Is this a reasonable way to handle a child who rebels? God is seemingly incapable of properly addressing rude behavior in children; this is made well aware in 2 Kings. The text reads:

“And he went up from thence unto Bethel: and as he was going up by the way, there came forth little children out of the city, and mocked him, and said unto him, Go up, thou bald head; go up, thou bald head. And he turned back, and looked on them, and cursed them in the name of the Lord. And there came forth two she bears out of the wood, and tare forty and two children of them.”[9]

We were all children once, rebellious in our own ways. We sometimes pushed boundaries, made mistakes, but we learned from them; never once would our parents have entertained the idea we ought to be killed simply for being as children are; after all, God created them that way, correct?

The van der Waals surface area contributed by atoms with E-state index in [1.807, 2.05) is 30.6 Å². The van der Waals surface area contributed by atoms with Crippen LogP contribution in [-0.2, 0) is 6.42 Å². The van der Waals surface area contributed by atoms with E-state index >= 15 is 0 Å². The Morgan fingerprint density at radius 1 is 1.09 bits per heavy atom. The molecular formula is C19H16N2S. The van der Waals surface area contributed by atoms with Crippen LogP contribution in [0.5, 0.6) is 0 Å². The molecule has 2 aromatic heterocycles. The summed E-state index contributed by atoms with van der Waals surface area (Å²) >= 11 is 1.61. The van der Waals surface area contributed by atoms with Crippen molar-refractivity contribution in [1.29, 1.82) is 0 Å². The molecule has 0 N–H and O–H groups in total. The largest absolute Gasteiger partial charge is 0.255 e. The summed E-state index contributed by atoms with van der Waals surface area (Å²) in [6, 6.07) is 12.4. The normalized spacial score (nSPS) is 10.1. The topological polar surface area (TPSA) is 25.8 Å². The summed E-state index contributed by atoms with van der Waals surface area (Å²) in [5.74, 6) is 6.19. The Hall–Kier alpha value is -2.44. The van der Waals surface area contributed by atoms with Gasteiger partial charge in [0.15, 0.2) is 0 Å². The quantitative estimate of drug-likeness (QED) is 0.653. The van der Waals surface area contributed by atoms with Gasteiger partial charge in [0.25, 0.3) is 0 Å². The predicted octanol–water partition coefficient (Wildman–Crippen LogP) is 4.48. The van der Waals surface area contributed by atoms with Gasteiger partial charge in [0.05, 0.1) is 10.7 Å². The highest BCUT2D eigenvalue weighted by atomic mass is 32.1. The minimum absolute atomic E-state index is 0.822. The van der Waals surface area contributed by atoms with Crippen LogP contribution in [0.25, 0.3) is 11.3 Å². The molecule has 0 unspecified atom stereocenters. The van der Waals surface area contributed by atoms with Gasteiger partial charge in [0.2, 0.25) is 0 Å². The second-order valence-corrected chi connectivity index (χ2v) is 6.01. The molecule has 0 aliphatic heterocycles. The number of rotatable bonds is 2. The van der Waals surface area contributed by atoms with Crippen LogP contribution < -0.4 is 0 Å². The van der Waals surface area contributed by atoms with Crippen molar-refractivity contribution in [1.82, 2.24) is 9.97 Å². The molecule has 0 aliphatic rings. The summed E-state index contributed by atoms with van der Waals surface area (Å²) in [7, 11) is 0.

Religious Indoctrination

To state it plainly, indoctrination means to heavily influence someone into believing a particular set of ideas, whether they are political, cultural, or religious. Most often, this is done when the individual is particularly young, when he or she lack the ability to reasonably conclude whether or not a statement is true. Those who’ve experienced heavy indoctrination may be unaware of competing theories, alternate hypotheses, or even whether the ideas hold any merit at all; those ideas are simply believed and held dear for an unknown period of time.

I’d never advocate for one to indoctrinate their child with strong atheist ideas either; I think it’s very important that we teach children how to think, not what to think. I attended a religious institution as a young boy, around the age of 11 or 12. Up until that point, I will say, I wasn’t too concerned with religious beliefs. I rarely attended church services with my family, occasionally took part in religious traditions, and prayed now and then; I was far from a firm believer and I don’t think my parents ever were either. We were simply doing what everyone else was doing. That was, I think, the most important part of my experience as a child; I was never taught these things to be true by those whom I respected the most.